In 1718, the Raw Silk Company was established in Chelsea Park, with mulberry trees and a hothouse for raising silkworms. At its height in 1723, it supplied silk to Caroline of Ansbach, then Princess of Wales.[2]

Chelsea once had a reputation for the manufacture of Chelsea buns, made from a long strip of sweet dough tightly coiled, with currants trapped between the layers, and topped with sugar. The Chelsea Bun House sold these during the 18th century and was patronised by the Georgian royalty. At Easter, great crowds would assemble on the open spaces of the Five Fields – subsequently developed as Belgravia. The Bun House would then do a great trade in hot cross buns and sold about quarter of a million on its final Good Friday in 1839.[3][4]

The area was also famous for its "Chelsea China" ware, though the works, the Chelsea porcelain factory – thought to be the first workshop to make porcelain in England – were sold in 1769, and moved to Derby. Examples of the original Chelsea ware fetch high values.

The best-known building is Chelsea Royal Hospital for old soldiers, set up by Charles II (supposedly on the suggestion of Nell Gwynne), and opened in 1694. The beautifully proportioned building by Christopher Wren stands in extensive grounds, where the Chelsea Flower show is held annually. The former Duke of York's Barracks (built 1801-3) off King's Road is now part of Duke of York Square, a redevelopment including shops and cafes and the site of a weekly "farmers' market". The Saatchi Gallery opened in the main building in 2008. Chelsea Barracks, at the end of Lower Sloane Street, was also in use until recently, primarily by ceremonial troops of the Household Division. Situated on the Westminster side of Chelsea Bridge Road, it was bought for re-development.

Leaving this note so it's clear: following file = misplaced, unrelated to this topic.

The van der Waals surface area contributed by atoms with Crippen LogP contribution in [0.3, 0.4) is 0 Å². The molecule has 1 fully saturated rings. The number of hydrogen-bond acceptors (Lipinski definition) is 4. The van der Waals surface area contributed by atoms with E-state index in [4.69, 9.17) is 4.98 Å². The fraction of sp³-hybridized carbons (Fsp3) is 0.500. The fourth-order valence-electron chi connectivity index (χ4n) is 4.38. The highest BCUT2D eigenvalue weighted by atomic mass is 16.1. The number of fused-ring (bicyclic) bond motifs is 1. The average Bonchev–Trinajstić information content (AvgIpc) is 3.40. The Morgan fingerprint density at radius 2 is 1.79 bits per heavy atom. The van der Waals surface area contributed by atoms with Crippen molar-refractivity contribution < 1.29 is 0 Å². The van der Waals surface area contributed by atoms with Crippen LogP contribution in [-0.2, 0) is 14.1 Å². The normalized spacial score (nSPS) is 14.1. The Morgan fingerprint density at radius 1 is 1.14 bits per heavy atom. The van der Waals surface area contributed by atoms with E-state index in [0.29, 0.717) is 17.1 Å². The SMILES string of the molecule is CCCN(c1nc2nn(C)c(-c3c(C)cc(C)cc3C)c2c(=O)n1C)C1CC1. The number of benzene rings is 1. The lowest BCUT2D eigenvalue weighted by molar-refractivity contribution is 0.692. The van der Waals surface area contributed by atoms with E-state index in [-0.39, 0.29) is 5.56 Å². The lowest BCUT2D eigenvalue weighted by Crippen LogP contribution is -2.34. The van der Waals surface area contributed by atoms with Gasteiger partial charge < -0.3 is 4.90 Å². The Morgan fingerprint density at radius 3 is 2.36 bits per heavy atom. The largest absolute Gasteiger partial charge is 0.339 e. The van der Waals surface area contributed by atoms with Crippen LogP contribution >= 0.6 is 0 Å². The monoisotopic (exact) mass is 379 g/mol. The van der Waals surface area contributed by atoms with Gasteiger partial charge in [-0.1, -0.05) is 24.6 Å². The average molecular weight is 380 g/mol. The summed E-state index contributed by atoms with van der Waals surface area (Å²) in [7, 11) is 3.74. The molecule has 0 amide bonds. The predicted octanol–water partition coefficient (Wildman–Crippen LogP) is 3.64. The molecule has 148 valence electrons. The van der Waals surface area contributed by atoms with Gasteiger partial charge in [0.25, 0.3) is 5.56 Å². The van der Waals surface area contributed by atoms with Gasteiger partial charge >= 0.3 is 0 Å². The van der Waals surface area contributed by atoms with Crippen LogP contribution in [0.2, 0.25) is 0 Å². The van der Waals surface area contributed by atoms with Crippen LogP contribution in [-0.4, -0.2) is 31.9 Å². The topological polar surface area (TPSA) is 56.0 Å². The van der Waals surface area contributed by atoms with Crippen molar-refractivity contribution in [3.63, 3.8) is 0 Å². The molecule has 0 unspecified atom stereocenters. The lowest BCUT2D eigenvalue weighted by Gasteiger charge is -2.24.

Chelsea Bridge from the south bank

Chelsea's modern reputation as a centre of innovation and influence originated in a period during the 19th century, when the area became a Victorian artists' colony. It became prominent once again as one of the centres of the "Swinging London" of the 1960s, when house prices were lower than in Kensington.

The borough of artists

Chelsea once had a reputation as London's bohemian quarter, the haunt of artists, radicals, painters and poets. Little of this seems to survive now – the comfortable squares off King's Road are homes to, amongst others, investment bankers and film stars. The Chelsea Arts Club continues in situ; however, the Chelsea College of Art and Design, originally founded in 1895 as the Chelsea School of Art, moved from Manresa Road to Pimlico in 2005.

Oscar Wilde's house on Tite Street, Chelsea
Crosby Hall on Cheyne Walk. Parts of this building date back to the time of Richard III, its first owner. But it is not native to Chelsea – it is a survivor of the Great Fire of London. It was shipped brick by brick from Bishopsgate in 1910 after being threatened with demolition. (January 2006)
The north block of Chelsea College of Art and Design (formerly the Royal Army Medical College) is actually in Pimlico.
Chelsea pensioners in scarlet coats and tricorne hats at the Founder's Day parade in the Royal Hospital Chelsea
Sloane Square tube station at the western end of the King's Road, with the Westbourne river pipe

Its reputation stems from a period in the 19th century when it became a sort of Victorian artists' colony: painters such as Dante Gabriel Rossetti, J. M. W. Turner, James McNeill Whistler, William Holman Hunt, and John Singer Sargent all lived and worked here. There was a particularly large concentration of artists in the area around Cheyne Walk and Cheyne Row, where the Pre-Raphaelite movement had its heart. The artist Prunella Clough was born in Chelsea in 1919.

Chelsea was also home to writers such as George Meredith, Algernon Charles Swinburne, Leigh Hunt and Thomas Carlyle. Jonathan Swift lived in Church Lane, Richard Steele and Tobias Smollett in Monmouth House. Carlyle lived for 47 years at No. 5 (now 24) Cheyne Row. After his death, the house was bought and turned into a shrine and literary museum by the Carlyle Memorial Trust, a group formed by Leslie Stephen, father of Virginia Woolf. Virginia Woolf set her 1919 novel Night and Day in Chelsea, where Mrs Hilbery has a Cheyne Walk home.